The discovery of a bacteria that thrives on nitrogen while also creating methane
Researchers at the Max Planck Institute for Marine Microbiology have improved cultivation of a microbe that fixes nitrogen while creating methane and ammonia, and they have uncovered intriguing features of the organism’s biochemistry.
Carbon and nitrogen are the building blocks of all living things. Methanothermococcus thermolithotrophicus is one of the organisms that play a crucial role in the recycling of both of these elements. An equally convoluted microorganism bears this name. The methanogen M. thermolithotrophicus thrives in warm maritime environments.
It prefers temperatures of roughly 65 °C and can be found in the sediments of the ocean everywhere from the shallows to the deep sea. By combining hydrogen with nitrogen and carbon dioxide, it produces ammonia and methane. Both ammonia and methane have promising biotechnological uses in the production of fertilizers and alternative fuels.
At the Max Planck Institute for Marine Microbiology, researchers Tristan Wagner and Nevena Masla have accomplished the difficult task of cultivating this bacteria in a fermenter.
The research was conducted by Masla as part of her Ph.D. thesis; she explains that it is quite complicated to produce the optimal conditions for this bacterium to survive while fixing N2, including high temperatures, no oxygen, and careful monitoring of hydrogen and carbon dioxide levels. However, with some creativity and hard work, they were able to get them to flourish in their lab, producing the highest cell densities ever reported.
Once the cultures were established, the researchers could explore further into the organism by examining its physiology and, later, its metabolism as it adapted to N2-fixation. Masla explains that they were able to better understand M. thermolithotrophicus’s metabolism by working closely with their colleagues Chandni Sidhu and Hanno Teeling to conduct a range of physiological tests in conjunction with differential transcriptomics.
Some of M. thermolithotrophicus’ metabolic traits are intriguing. Methanogenesis, a process with its roots in the early anoxic Earth, is how these microorganisms obtain their cellular energy. When compared to humans, who use oxygen to convert glucose into carbon dioxide, methanogens get only a tiny bit of their energy via methanogenesis. Ironically, they would wear themselves out trying to fix nitrogen because it takes so much energy.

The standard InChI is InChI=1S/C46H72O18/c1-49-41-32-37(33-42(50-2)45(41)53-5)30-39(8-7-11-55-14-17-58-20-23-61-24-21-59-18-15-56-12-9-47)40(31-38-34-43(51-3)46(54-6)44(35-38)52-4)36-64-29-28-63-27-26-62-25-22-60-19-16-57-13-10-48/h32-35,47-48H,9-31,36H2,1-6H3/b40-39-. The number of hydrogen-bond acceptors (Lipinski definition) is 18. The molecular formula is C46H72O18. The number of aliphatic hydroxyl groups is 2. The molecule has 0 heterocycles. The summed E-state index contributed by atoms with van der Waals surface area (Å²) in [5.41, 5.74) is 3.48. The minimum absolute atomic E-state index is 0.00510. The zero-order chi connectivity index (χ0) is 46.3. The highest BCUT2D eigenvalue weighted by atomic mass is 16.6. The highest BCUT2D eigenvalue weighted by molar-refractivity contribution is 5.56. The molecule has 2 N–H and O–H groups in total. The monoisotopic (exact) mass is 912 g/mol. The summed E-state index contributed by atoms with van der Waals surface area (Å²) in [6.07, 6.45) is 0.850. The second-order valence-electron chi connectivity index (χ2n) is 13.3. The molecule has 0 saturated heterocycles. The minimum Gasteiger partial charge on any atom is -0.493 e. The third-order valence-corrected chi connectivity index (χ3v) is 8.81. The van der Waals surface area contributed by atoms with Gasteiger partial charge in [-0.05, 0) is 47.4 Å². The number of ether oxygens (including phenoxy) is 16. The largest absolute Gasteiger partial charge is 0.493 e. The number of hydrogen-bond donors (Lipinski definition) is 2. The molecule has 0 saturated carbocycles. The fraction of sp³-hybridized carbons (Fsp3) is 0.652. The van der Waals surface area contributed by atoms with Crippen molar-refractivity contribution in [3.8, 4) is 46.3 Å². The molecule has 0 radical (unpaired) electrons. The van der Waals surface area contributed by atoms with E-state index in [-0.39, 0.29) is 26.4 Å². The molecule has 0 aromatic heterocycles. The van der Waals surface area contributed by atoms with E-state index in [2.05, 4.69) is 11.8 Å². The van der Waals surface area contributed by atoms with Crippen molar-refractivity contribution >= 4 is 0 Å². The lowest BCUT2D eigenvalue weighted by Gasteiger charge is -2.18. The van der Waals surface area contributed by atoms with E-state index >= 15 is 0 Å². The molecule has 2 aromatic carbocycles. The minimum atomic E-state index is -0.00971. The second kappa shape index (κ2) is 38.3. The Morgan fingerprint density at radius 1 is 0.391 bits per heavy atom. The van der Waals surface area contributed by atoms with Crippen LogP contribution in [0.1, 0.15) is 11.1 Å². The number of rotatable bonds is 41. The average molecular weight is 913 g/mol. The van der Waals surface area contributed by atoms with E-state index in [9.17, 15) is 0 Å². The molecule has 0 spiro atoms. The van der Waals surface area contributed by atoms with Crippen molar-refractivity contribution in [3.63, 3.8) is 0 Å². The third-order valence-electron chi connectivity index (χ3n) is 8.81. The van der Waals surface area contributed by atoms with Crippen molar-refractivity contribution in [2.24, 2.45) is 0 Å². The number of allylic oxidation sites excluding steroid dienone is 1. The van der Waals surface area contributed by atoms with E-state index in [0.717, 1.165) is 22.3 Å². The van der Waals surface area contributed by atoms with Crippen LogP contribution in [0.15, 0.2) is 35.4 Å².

Tristan Wagner, head of the Max Planck Research Group Microbial Metabolism, and the study’s senior author, compares them to bumblebees, which are theoretically too heavy to fly yet clearly able to do so, nonetheless. However, despite their energy constraints, these interesting bacteria have been discovered to be the primary nitrogen fixers in several ecosystems.
Nitrogenase is the name for the enzyme that helps living things fix nitrogen. Molybdenum is a necessary cofactor for the reaction of the majority of nitrogenases. Bacteria that operate as symbionts in plant roots have been investigated extensively for their molybdenum nitrogenase. Whilst tungstate is effective in inhibiting their nitrogenase, it also has a number of other effects.
Scientists from Bremen discovered, somewhat unexpectedly, that tungstate does not inhibit the growth of M. thermolithotrophicus when it is fed nitrogen. Their microbe required only molybdenum to fix nitrogen and was unaffected by tungstate, so its metal-acquisition machinery must have evolved to make it more versatile, as Masla puts it.
The primary mechanism by which nitrogen is introduced into the biochemical cycle is known as nitrogen fixation. This is accomplished by the Haber-Bosch process, which artificially fixes nitrogen to make ammonia with hydrogen at very high temperatures and pressures for use in industrial fertilizer manufacturing. Most of the ammonia used as a fertilizer worldwide is produced from this material.
Using the Haber-Bosch method requires a great deal of power: It uses 2% of worldwide energy production while contributing to up to 1.4% of global carbon emissions. Because of this, people are trying to find greener ways to create ammonia.
Wagner believes that the technique utilized by M. thermolithotrophicus demonstrates that there are still options in the microbial world that can allow for more effective synthesis of ammonia, and that they might even be integrated with biofuel generation through methane.
Wagner said they understood that under nitrogen-fixing conditions, the methanogen reduces its production of proteins to promote nitrogen capture, a particularly smart technique of energy reallocation. Researchers will investigate the enzymes and molecular mechanisms of this process, in addition to expanding their investigation to other metabolic pathways in the organism.
Keywords: bacteria that thrives on nitrogen while also creating methane
Nevena Maslać et al. (2022). Comparative Transcriptomics Sheds Light on Remodeling of Gene Expression during Diazotrophy in the Thermophilic Methanogen Methanothermococcus thermolithotrophicus, mBio (2022). DOI: 10.1128/mbio.02443-22
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